Material Modelling of Adipose Tissue for Traffic Injury Prevention
Doctoral thesis, 2020

Traffic injury is one of the main reasons for traumatic injuries. Obese occupants are among the vulnerable populations with a higher risk of death and severe injuries. Notably, obesity is associated with a thick layer of subcutaneous adipose (fat) tissue. In case of a crash, this may influence how the lap belt engages with the pelvis resulting in submarining, i.e., the lap belt slipping over the iliac crest of the pelvis, causing severe injuries. A popular numerical method to study occupant injuries in motor-vehicle collisions involves using Finite Element Human Body Models (FEHBMs). However, current FEHBMs, such as the THUMS or GHBMC models, do not represent the obese population in body shape or material properties, and are unable to represent the submarining phenomenon. In particular, there is no appropriate constitutive model for adipose tissue in the FEHBMs, while the mechanical property of adipose tissue is important in the simulation of interaction between the human body and restraint systems or the impact with interior objects.

The first aim of this research was to establish a biofidelic constitutive model for adipose tissue mechanical response, at high strain rates and large deformations. For this purpose, a nonlinear viscoelastic constitutive model was formulated. Global sensitivity analysis was used as a tool to learn what mechanical properties of adipose tissue are identifiable from different test setups. Thus, a frequency-sweep test and a ramp loading-unloading shear test were applied to account for the adipose tissue behaviour at high strain rates and large deformations, respectively. The second aim was to identify which parameters influence submarining the most. It was found that the incompressibility (Poisson's ratio) of adipose tissue is the most important material parameter.
With regard to safety design, important parameters include lap belt angle and pelvis rotation. Due to a thicker layer of adipose tissue, the effect of these parameters becomes more important for obese occupants, resulting in a higher risk of submarining. These findings support the development of biofidelic FEHBMs, as well as suitable restraint system designs in order to reduce the risk of submarining.

Finite element human body models

Global sensitivity analysis


Adipose tissue

Constitutive modelling


Stödet Room Radion SB3 - 3086B, 8 pl.
Opponent: Prof. Duane Cronin, Mechanical and Mechatronics Engineering, University of Waterloo, Canada.


Hosein Naseri

Chalmers, Mechanics and Maritime Sciences (M2), Dynamics

A Priori Assessment of Adipose Tissue Mechanical Testing by Global Sensitivity Analysis

Journal of Biomechanical Engineering,; Vol. 140(2018)

Journal article

The effect of adipose tissue material properties on the lap belt-pelvis interaction: A global sensitivity analysis

Journal of the Mechanical Behavior of Biomedical Materials,; Vol. 107(2020)

Journal article

A numerical study on the safety belt-to-pelvis interaction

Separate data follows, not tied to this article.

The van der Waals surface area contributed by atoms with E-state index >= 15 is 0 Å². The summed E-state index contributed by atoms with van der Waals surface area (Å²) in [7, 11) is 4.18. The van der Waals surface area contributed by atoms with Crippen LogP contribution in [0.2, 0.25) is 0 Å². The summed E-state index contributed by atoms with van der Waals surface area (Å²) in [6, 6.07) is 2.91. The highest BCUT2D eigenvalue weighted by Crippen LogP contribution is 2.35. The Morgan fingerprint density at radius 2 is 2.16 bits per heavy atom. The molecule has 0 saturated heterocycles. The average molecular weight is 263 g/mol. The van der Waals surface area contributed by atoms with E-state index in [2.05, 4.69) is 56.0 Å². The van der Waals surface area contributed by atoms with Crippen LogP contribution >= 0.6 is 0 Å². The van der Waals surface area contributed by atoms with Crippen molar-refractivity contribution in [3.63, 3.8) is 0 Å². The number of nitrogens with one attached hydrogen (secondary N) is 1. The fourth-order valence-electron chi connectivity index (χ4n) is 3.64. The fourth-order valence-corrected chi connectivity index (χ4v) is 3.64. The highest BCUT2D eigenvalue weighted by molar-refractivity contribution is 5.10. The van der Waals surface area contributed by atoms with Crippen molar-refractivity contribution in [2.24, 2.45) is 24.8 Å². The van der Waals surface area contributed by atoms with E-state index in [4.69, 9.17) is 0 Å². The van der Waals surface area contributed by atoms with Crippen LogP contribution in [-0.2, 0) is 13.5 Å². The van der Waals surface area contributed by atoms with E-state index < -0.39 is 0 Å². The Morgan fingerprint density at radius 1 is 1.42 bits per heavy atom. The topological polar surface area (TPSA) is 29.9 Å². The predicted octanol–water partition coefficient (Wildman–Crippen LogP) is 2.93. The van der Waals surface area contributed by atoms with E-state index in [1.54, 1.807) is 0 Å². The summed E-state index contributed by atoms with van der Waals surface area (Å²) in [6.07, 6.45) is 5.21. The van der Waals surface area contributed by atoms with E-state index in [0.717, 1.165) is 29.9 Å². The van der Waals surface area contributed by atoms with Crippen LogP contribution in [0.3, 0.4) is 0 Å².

International Journal for Numerical Methods in Biomedical Engineering,; Vol. In Press(2022)

Journal article

Safety belts were first introduced in 1959 and still represent the main protection for preventing injuries in vehicular crashes. In a collision, seatbelts restrain the moving body by distributing the load over the chest, shoulders, and pelvis, slowing down the body to avoid impact with the vehicle interior. Still, does wearing a seat belt suffice to remain confident of its functionality? Indeed, improper seat belt fit can in itself be responsible for causing injury in vehicle collisions.

Submarining, a severe situation in car crashes defined as the lap belt slipping over the hip bone instead of gripping it, may ensue as a result of wearing the lap belt incorrectly. Consequently, the victim is propelled under the lap belt leading to serious injuries. Several factors may influence submarining, such as reclining the seatback, lap belt positioned high on the stomach or having lap belt in a flat angle. Obesity is also one reason increasing the risk of submarining.

In this thesis, a material model that can capture the soft and load rate-dependent bahviour of adipose tissue is suggested. It has been found that for obese occupants, the thick layer of adipose (fat) tissue prevents the lap belt securely gripping the pelvis bone resulting in higher risk of submarining. Moreover, adipose tissue compressibility plays an important role in submarining. Other important factors are lap belt angle and pelvis angle.

Development of a framework for model predictions with error control with application to human adipose tissue

Swedish Research Council (VR) (621-3909), 2014-01-01 -- 2017-12-31.

Future Occupant Safety for Crashes in Cars (OSCCAR)

European Commission (EC) (EC/H2020/769947), 2018-06-01 -- 2021-05-31.

Areas of Advance


Subject Categories

Applied Mechanics

Other Medical Engineering

Vehicle Engineering



Doktorsavhandlingar vid Chalmers tekniska högskola. Ny serie: 4721



Stödet Room Radion SB3 - 3086B, 8 pl.


Opponent: Prof. Duane Cronin, Mechanical and Mechatronics Engineering, University of Waterloo, Canada.

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